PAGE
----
Reputed Mobster and Papal Plot Defendant Dies, Autopsy Scheduled
ANKARA, Turkey (AP) _ Bekir Celenk, an absentee defendant in the trial of seven men accused of conspiring to kill the pope, suffering a heart attack in a Turkish military prison and died, the Anatolia news agency reported.
A court in Rome was planning to move to Turkey this month to question the reputed Turkish mobster about the alleged 1981 plot to kill Pope John Paul II.
A dispatch by the semiofficial news agency said Celenk suffered a heart attack Monday afternoon at the Mamak military prison in Ankara and died on the way to Gulhane military hospital.
Celenk, 51, was standing trial in Ankara on charges of arms and drugs smuggling. He faced the death penalty if convicted.
The agency quoted garrison Commander Lt. Gen. Ibrahim Turkgenci as saying Celenk’s body was at the hospital’s morgue and there would be an autopsy today.
Officials at the military hospital refused to provide any information.
Celenk was among four Turks and three Bulgarians accused in Rome of conspiring to kill the pope. The trial was initiated mainly because of testimony by papal assailant Mehmet Ali Agca, who turned state’s evidence.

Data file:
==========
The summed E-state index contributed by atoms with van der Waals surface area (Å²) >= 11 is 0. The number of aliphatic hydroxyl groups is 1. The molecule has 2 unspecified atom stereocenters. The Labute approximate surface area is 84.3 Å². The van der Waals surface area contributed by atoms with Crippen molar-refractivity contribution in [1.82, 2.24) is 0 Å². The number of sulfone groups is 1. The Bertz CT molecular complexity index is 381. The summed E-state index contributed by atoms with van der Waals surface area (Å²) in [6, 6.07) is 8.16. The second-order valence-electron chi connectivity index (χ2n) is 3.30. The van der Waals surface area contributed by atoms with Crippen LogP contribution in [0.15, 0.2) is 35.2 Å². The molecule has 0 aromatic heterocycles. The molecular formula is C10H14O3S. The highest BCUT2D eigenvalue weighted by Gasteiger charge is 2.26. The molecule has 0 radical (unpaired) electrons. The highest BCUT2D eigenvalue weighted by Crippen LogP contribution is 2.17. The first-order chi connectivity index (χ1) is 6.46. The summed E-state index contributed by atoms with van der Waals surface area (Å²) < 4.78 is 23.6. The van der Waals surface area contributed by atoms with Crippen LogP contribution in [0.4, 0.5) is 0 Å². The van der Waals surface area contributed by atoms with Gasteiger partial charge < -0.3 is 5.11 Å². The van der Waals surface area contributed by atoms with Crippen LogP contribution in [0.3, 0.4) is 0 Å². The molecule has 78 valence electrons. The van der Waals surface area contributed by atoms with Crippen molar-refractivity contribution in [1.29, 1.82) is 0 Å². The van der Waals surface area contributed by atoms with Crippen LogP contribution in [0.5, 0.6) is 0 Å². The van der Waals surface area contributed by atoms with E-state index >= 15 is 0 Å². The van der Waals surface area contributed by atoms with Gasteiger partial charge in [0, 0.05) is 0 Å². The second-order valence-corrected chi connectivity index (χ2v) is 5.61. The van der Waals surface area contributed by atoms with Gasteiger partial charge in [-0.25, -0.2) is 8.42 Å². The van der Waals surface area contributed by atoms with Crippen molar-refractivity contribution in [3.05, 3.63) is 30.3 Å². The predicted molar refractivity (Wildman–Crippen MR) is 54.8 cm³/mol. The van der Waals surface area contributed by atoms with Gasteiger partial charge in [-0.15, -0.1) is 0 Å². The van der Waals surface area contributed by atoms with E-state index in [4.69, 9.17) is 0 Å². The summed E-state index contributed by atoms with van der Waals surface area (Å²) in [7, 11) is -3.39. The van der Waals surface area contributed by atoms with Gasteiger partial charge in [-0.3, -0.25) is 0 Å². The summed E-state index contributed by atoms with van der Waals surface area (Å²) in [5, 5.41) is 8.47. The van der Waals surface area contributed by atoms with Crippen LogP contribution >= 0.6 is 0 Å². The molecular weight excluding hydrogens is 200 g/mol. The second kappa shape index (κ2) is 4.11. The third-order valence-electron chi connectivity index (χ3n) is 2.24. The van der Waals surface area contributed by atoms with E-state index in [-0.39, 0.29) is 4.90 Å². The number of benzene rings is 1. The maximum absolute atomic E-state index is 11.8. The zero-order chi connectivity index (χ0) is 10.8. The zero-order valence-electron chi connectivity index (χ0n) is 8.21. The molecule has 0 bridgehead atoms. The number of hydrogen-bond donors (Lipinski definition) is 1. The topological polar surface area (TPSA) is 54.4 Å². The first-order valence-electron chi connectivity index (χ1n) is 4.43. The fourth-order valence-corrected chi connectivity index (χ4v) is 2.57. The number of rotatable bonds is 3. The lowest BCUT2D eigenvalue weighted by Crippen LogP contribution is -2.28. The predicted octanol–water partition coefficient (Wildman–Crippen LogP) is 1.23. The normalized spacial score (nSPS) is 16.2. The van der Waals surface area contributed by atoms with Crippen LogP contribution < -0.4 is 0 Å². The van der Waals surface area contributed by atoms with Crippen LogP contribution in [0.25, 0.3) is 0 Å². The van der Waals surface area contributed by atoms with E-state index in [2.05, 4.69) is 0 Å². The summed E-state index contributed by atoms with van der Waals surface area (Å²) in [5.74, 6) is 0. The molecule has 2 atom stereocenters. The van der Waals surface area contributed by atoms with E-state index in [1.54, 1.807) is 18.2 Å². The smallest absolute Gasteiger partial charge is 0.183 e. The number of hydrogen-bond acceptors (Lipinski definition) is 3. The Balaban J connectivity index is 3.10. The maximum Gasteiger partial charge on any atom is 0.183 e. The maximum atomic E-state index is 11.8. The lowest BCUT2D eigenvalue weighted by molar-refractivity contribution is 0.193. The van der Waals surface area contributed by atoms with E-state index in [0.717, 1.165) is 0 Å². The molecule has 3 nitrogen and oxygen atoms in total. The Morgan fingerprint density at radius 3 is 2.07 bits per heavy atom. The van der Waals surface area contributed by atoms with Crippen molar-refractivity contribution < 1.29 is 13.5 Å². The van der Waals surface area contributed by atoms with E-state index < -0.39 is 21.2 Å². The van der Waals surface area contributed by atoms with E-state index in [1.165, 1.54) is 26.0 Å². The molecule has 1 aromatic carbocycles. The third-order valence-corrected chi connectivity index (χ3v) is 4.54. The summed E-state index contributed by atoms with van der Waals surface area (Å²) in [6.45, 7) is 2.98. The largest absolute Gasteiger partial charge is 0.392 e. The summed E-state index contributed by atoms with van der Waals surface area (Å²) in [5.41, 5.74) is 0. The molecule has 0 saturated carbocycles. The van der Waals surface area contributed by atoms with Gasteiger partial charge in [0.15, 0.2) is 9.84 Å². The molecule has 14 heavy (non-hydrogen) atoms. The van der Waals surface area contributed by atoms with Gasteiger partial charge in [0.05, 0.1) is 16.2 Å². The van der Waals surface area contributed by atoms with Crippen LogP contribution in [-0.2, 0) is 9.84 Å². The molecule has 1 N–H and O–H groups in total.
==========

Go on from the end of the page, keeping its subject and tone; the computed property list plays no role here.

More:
Agca, also a Turk, is serving a life sentence in Italy for shooting and wounding the Polish-born pontiff in St. Peter’s Square on May 13, 1981.
The indictment charged Celenk with offering three million marks ($1.2 million) to Agca and two other Turkish defendants to kill the Pope. Agca has claimed that Celenk was acting as intermediary for a Soviet official in Bulgaria.
Celenk testified in Turkey that he did not know Agca or Omar Celik, another Turk accused of shooting at the pope. Celik’s whereabouts are unknown.
After two years in prison, Agca, who in the first trial had claimed he acted alone, said Celik also fired at the pope.
The three defendants in custody in Rome are Sergei Ivanov Antonov, the former Rome station chief of the Bulgarian state airlines; Omer Bagci, A Turk accused of delivering the pistol Agca used; and Musa Serdar Celebi, a former leader of the Gray Wolves, a right-wing Turkish youth movement often accused of terrorism.
Two other Bulgarian defendants - Todor Aivazov and Lt. Col. Zhelyo Kolev Vassilev - are in Bulgaria and claim diplomatic immunity.
Bulgaria had Celenk under house arrest for nearly three years, but released him in July after saying officials there found no evidence he was involved in the papal attack.
Turkey put him on trial in September on charges of smuggling arms and drugs from Bulgaria but refused to hand him over to Italy, citing the criminal code barring extradition of a national to a foreign country.
He also was indicted by Italian Judge Carlo Palermo last November for alleged involvement in an international arms and drugs smuggling ring.
Celenk complained of a heart condition in court sessions in Ankara.